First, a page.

Brain Working Recursive Therapy BWRT
Brain Working Recursive Therapy
Brain Working Recursive Therapy Â® (BWRT) is a relatively new therapeutic process although its principles are based on long accepted scientific research on how the brain works. It uses the known brain functioning and processing of data and in doing so can correct either inappropriate or unhealthy patterns and reactions to a person's environment.
All of us are being bombarded with so much information that stimulates the brain into action that we couldn't possibly consciously process it all. The brain filters what we become are consciously aware of and bypasses the conscious mind for the vast majority of data coming our way. This is why sometimes we accidentally cut ourselves we don't notice it until we see some blood. Once we consciously see the injury we are much more likely to feel the sensation of pain associated with that cut. Until that time, the brain had filtered it from us.
BrainWorking Recursive TherapyÂ® acknowledges the speed of the brain's processing powers and harnesses it to help make a change to habits, urges and behaviours that previously we have been unable to either control or change.
How Does BWRTÂ® Work?
Before I explain how BWRTÂ® works, it can be helpful to have an outline of how the brain processes information and then sends instructions to the body.
How the Brain Works
When we experience some stimuli either internal or external to our bodies, our brains wants to find a way to react to that stimulation. The brain's purpose is to keep us alive by making all our organs function; breathing, heart pumping blood etc and also to respond to threats to us.
In order to know how to respond it looks for common factors from what it has processed before. If it finds those common factors a similar response will be activated. So for a person who has been trapped in a cupboard as a child and experienced fear and a loss of control, the brain will make a connection between those environmental conditions and anxiety. The child grows up and as an adult will experience anxiety in lifts or small rooms referred to as claustrophobia.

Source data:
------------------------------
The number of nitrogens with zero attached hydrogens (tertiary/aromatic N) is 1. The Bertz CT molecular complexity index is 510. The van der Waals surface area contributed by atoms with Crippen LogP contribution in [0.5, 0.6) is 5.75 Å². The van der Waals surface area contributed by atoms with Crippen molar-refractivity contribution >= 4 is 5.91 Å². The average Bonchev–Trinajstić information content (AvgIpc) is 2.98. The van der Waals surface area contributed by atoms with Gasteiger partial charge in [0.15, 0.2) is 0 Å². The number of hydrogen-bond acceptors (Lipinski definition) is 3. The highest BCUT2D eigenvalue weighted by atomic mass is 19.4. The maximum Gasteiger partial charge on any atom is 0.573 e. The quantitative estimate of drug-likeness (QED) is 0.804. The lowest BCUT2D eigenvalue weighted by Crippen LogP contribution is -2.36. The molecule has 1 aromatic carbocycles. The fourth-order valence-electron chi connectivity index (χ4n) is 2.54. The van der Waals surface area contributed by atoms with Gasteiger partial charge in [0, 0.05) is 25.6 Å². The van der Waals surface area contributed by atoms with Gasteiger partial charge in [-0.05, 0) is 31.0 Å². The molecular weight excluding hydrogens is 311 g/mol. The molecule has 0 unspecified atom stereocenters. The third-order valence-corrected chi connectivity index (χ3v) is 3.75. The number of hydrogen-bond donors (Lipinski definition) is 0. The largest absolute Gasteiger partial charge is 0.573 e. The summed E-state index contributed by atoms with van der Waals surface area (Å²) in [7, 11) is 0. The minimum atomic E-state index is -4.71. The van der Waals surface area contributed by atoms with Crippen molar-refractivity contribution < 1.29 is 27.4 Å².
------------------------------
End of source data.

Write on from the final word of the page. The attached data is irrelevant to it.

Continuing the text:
The brain processes information very quickly. When stimulated, electrical impulses shoot along neural pathways through various synapses extremely quickly. A person with claustrophobia will be in the middle of an anxiety attack very quickly after entering a place that the brain has decided could be dangerous. That's why the brain may also decide that when the doors close on an underground train or aircraft, that a threat to life is possible and the brain will make the body ready to take action by pumping adrenaline into the blood stream.
BWRT and How It Helps
Brain Working Recursive Therapy uses the same way the brain processes information, to help a person to have a different and more enabling response to a behaviour that they have found unhelpful. Taking the previous example, BWRT requires a person to recall the strongest memory of when they have had that feeling or panic and loss of control. This doesn't have to be the very first time the behaviour occurred and indeed it might be a more recent experience. The BWRT therapist then guides, with ever increasing speed, the person to choose a different outcome from the memory of that difficult experience. The process loops around at speed and creates a different neural pathway and more desired response for the brain to send to the body.
BWRT in London
I am Steven Harold and I am a BWRTÂ® therapist.
I have a busy practice in East London and offer a free consultation that is without any further obligation. You are welcome to come along and let me know what you would like help with and to find out more about BWRT.
The practice is based close to Leytonstone tube station (Central Line) and close to the main roads A12, M11, M25 and A406. To find more information and contact details please visit my website by clicking BWRT
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Please let me know if you have any questions about BWRTÂ®